When we think of laminitis we usually think of the overweight child’s pony having had too much spring grass.
Muffy did not fit this stereotype. She is a trusted retired hunter, never had a day off sick. It was autumn so the grass is less rich, and although having a little middle age spread, she was not overweight.
There are in fact many causes of laminitis, although there is often (more than 75 per cent of cases) an underlying hormonal condition predisposing the horse or pony to this painful foot condition.
The laminae are what hold the hoof to the bone in the foot.
Laminitis is a swelling of these fin-like structures and is very painful as all the horse’s weight goes through them.
Muffy was given emergency treatment.
A blood sample revealed that she was ‘cushingoid’; her body was producing too much natural steroid and so treatment was started for cushings disease (PPID).
A couple of weeks later the Alnorthumbria equine department hosted a well attended farrier training day. There was a morning of lectures, including our very own Lesley Barwise-Munro (vet), speaking on hind limb lameness, Jim Ferrie, consultant farrier, speaking on shoeing the performance horse, and a guest speaker Jason Ro-Trammel, from the United States, discussing the use of stem cells in the treatment of laminitis.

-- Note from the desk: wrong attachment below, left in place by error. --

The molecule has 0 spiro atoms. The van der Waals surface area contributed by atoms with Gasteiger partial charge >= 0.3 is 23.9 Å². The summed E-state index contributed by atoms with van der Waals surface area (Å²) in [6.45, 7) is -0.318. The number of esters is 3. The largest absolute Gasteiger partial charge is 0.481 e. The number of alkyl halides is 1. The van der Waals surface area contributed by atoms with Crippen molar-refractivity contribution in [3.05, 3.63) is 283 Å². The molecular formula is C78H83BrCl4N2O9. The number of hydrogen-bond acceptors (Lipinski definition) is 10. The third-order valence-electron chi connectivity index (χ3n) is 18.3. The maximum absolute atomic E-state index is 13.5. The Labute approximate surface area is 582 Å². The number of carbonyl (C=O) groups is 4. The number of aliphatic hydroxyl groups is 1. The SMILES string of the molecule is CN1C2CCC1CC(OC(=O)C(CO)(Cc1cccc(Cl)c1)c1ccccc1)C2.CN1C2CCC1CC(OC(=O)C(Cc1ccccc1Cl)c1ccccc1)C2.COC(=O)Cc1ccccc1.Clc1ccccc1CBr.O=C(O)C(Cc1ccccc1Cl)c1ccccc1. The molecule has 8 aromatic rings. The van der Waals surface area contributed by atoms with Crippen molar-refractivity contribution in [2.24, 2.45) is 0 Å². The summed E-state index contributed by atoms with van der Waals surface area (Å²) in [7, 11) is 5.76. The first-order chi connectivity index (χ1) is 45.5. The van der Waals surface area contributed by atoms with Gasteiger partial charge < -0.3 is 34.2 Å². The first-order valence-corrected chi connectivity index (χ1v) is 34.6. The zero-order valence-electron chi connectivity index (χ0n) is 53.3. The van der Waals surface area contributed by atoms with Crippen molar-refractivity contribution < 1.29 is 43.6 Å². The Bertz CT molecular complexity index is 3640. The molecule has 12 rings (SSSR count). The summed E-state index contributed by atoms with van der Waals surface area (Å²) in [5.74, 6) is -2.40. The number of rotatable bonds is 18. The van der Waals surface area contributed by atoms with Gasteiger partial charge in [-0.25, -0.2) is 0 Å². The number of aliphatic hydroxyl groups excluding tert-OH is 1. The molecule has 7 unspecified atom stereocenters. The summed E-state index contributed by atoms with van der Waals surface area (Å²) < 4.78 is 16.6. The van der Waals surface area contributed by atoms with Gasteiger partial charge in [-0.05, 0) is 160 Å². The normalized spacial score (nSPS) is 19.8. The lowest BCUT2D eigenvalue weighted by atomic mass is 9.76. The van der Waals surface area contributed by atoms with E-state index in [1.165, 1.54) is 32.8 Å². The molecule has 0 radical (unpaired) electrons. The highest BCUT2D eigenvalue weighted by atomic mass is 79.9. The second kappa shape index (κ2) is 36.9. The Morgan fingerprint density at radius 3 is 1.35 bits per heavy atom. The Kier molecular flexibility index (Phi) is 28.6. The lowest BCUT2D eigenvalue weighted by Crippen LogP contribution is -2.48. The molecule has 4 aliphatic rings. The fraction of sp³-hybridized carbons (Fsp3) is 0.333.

It was a fascinating talk and brilliant to have some new thinking on how to treat this extremely painful condition of the horse’s foot.
We have used stem cells for some time to aid in tendon healing, but never to treat laminitis.
First the horses have to undergo liposuction, the stem cells are harvested from the fat and then injected into the veins supplying the feet while a tourniquet is tied above the foot to keep the stem cells around the feet for 10 minutes.
He reported a huge improvement in comfort levels over the next few days and the blood supply to the feet dramatically improved over the next few weeks.
Although in the experimental stage, it is exciting to have some new pioneering treatments on the horizon. It is thought that the stem cells do not themselves change into the cells that make the new blood vessels and new laminae cells. Rather the stem cells co-ordinate, direct and attract cells from the body to aid in the healing of the laminae.
The afternoon was a practical session, with the farriers demonstrating different techniques to keep horses sound.
For this we are very grateful to the clients who brought their horses in to be used in the demonstration.
As part of the research project for stem cells, Jason needed a standard way to shoe all the laminitic horses in his trial. He decided to use wooden clogs!
The clogs he used had a layer of firm foam on top which would mould to the underside of the horse’s foot. He used a casting material around the hoof to hold the clogs in place.
When Muffy was given this novel shoeing technique she certainly walked out much more comfortably than when she walked into Fairmoor Equine Clinic.
When I checked up on her the following week she seemed much happier and was starting to return to her cheeky self. The clogs looked great and were staying in place nicely.
Hopefully, as well as making her comfortable, this will allow her to turn the corner with this debilitating condition.